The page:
After the Spider-verse event, Gwen goes back to her ordinary life of bumming around by day and Spider-Woman-ing by night. Her father passes the Spider-Woman investigation on to detective Frank Castle. Suddenly the villain Vulture appears, secretly working for the Kingpin, and causes trouble for Gwen (Spider Ham appears for a short time as a hallucination because of an attack). Gwen defeats Vulture and in the end he is put away, Murdock continuing to influence him from behind bars. Frank Castle increases his efforts against Spider-Woman, becoming more and more ruthless. Castle eventually makes the connection with Spider-Woman's identity and enlists the help of Kraven the Hunter to perform a siege on the Stacy house. Castle and Kraven brutally beat down Gwen after she gets her father to safety. The volume concludes when Gwen decides to take a stand against Castle and not run any longer, blindsiding him as he unmasks her while trying to get away.
Gwen is unsure of how secure her secret identity is as she hides from her father and awaits the recollection of Frank Castle. Her problems are put to the side when a Lizard appears on the streets, seemingly having taken something similar to Peter Parker's formula. The dog of Spider-Gwen's "arch-nemesis", Bodega Bandit, is eaten by the Lizard. Tracking the Lizard into the sewer, Spider-Woman encounters a pack of Lizard men. Earth 65's Captain America, Samantha Wilson, shows up to capture the Lizards and Spider Gwen as well. Gwen battles CA while avoiding the Lizards. Gwen saves CA from the Lizards and they part ways on good terms. After a quick chat with Jessica Drew of Earth 616, Gwen and the Mary Janes go on a camping trip where Harry Osborn makes a surprise appearance. He explains his connection with S.H.I.E.L.D. and his motive to go after Spider-Woman. He appears nights later in a green mechanical suit accompanied by an army of orange robots to kill Spider-Woman. After an issue-long battle, Harry sets off an explosion to even the playing field. As Gwen lies on the floor, Harry drinks a vial of the Lizard formula and unmasks her to his surprise. After an issue break from the fight, involving a story line of George Stacy conversing with Matt Murdock, Gwen resumes her fight with a now mutated Harry Osborn with the assistance of Captain America. Gwen eventually convinces Harry that he is in the wrong and allows him to run from S.H.I.E.L.D. Gwen reconciles with her father in the end and he quits his job.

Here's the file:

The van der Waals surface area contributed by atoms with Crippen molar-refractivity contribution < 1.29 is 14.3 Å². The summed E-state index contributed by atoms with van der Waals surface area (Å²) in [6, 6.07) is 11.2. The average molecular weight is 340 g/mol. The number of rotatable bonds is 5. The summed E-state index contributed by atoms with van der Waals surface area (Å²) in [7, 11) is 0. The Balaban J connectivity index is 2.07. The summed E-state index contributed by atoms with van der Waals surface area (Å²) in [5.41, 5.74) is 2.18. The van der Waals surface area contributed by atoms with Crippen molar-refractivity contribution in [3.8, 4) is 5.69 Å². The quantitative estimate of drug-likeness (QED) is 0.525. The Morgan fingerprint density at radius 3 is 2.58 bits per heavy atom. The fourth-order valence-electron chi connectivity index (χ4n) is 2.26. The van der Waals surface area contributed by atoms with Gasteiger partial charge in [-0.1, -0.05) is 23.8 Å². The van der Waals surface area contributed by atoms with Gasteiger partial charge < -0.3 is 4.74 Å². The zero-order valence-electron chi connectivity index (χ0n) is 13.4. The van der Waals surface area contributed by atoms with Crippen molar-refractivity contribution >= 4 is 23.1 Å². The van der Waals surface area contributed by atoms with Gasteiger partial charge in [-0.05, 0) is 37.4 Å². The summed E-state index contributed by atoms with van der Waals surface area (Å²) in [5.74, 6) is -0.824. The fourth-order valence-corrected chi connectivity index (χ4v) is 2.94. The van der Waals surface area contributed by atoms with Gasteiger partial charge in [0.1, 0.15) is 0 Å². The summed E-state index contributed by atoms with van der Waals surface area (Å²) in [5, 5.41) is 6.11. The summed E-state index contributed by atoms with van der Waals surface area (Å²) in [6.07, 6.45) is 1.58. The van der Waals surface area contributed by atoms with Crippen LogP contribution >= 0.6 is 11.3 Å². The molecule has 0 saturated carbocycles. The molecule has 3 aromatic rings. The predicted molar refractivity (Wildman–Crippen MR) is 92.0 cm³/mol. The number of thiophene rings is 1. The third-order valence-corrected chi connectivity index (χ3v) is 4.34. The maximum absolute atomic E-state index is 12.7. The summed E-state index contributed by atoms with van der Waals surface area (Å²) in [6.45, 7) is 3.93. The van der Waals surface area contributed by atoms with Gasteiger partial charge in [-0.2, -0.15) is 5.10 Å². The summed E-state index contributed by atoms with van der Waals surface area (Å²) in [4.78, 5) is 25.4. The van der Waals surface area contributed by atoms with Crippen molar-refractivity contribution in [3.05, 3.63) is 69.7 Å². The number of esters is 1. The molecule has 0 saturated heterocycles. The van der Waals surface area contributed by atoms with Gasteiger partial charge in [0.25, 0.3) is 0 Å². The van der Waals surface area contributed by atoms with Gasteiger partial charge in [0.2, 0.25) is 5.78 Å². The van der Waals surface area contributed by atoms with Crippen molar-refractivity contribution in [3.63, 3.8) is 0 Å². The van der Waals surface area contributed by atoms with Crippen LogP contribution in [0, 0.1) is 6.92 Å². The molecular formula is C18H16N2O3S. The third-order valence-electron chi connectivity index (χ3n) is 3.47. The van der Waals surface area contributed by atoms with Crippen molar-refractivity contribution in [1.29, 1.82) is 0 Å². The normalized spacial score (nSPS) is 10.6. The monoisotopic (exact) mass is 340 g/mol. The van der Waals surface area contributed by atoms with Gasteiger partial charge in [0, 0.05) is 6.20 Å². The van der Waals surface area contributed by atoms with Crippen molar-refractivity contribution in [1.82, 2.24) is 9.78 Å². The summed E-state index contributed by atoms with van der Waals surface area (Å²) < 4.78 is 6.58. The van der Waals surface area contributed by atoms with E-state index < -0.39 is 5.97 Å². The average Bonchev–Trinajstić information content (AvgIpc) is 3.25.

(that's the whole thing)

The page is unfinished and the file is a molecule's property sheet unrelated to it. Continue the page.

- Gwen Stacy / Spider-Woman / Ghost-Spider – A variation of Gwen Stacy that was bitten by the radioactive spider that turned Peter Parker into Spider-Man.
- George Stacy – The Captain of the NYPD who is Gwen's father.
- A.I.M. - A criminal organization.
- Bodega Bandit – Bodega Bandit is a petty criminal who was stopped many times by Spider-Woman. He had a dog named Bandito who was later eaten by a Lizard. Spider-Woman made it up to him by giving him a hamster named Pine Cone.
- Frank Castle – The Captain of the NYPD's Special Crimes Task Force who succeeds George Stacy after he was relieved of duty by Mayor Jameson. Castle seems to be a maniac.
- Doctorangutan – An intelligent orangutan.
- Hand - A ninja organization.
- Matt Murdock / Kingpin II – In this reality, Matt Murdock is Wilson Fisk's lawyer who was trained by Stick and later the Hand, serving as the Kingpin of crime. The cause of his blindness is the same as his Earth-616 counterpart.